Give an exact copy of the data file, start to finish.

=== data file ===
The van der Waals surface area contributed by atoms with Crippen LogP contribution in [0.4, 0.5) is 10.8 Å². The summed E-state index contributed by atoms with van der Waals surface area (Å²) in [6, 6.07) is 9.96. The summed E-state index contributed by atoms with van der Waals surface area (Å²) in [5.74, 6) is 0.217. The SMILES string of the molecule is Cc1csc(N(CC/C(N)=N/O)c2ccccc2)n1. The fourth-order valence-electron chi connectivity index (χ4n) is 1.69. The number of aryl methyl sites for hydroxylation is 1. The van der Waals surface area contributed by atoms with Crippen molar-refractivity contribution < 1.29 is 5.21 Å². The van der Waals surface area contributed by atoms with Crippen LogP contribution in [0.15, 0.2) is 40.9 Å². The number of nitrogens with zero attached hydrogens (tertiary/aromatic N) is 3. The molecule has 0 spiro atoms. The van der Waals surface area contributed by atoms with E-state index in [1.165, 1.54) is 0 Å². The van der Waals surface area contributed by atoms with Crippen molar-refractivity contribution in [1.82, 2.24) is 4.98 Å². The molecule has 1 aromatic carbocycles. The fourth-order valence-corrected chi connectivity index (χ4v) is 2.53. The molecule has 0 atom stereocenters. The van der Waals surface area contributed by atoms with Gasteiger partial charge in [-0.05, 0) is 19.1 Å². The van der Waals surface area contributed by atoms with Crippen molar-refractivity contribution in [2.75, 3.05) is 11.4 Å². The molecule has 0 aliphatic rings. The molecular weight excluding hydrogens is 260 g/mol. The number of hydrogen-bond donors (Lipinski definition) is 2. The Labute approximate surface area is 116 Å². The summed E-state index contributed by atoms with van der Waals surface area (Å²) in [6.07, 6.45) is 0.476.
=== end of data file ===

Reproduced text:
The van der Waals surface area contributed by atoms with Crippen LogP contribution in [0.4, 0.5) is 10.8 Å². The summed E-state index contributed by atoms with van der Waals surface area (Å²) in [6, 6.07) is 9.96. The summed E-state index contributed by atoms with van der Waals surface area (Å²) in [5.74, 6) is 0.217. The SMILES string of the molecule is Cc1csc(N(CC/C(N)=N/O)c2ccccc2)n1. The fourth-order valence-electron chi connectivity index (χ4n) is 1.69. The number of aryl methyl sites for hydroxylation is 1. The van der Waals surface area contributed by atoms with Crippen molar-refractivity contribution < 1.29 is 5.21 Å². The van der Waals surface area contributed by atoms with Crippen LogP contribution in [0.15, 0.2) is 40.9 Å². The number of nitrogens with zero attached hydrogens (tertiary/aromatic N) is 3. The molecule has 0 spiro atoms. The van der Waals surface area contributed by atoms with E-state index in [1.165, 1.54) is 0 Å². The van der Waals surface area contributed by atoms with Crippen molar-refractivity contribution in [1.82, 2.24) is 4.98 Å². The molecule has 1 aromatic carbocycles. The fourth-order valence-corrected chi connectivity index (χ4v) is 2.53. The molecule has 0 atom stereocenters. The van der Waals surface area contributed by atoms with Gasteiger partial charge in [-0.05, 0) is 19.1 Å². The van der Waals surface area contributed by atoms with Crippen molar-refractivity contribution in [2.75, 3.05) is 11.4 Å². The molecule has 0 aliphatic rings. The molecular weight excluding hydrogens is 260 g/mol. The number of hydrogen-bond donors (Lipinski definition) is 2. The Labute approximate surface area is 116 Å². The summed E-state index contributed by atoms with van der Waals surface area (Å²) in [6.07, 6.45) is 0.476.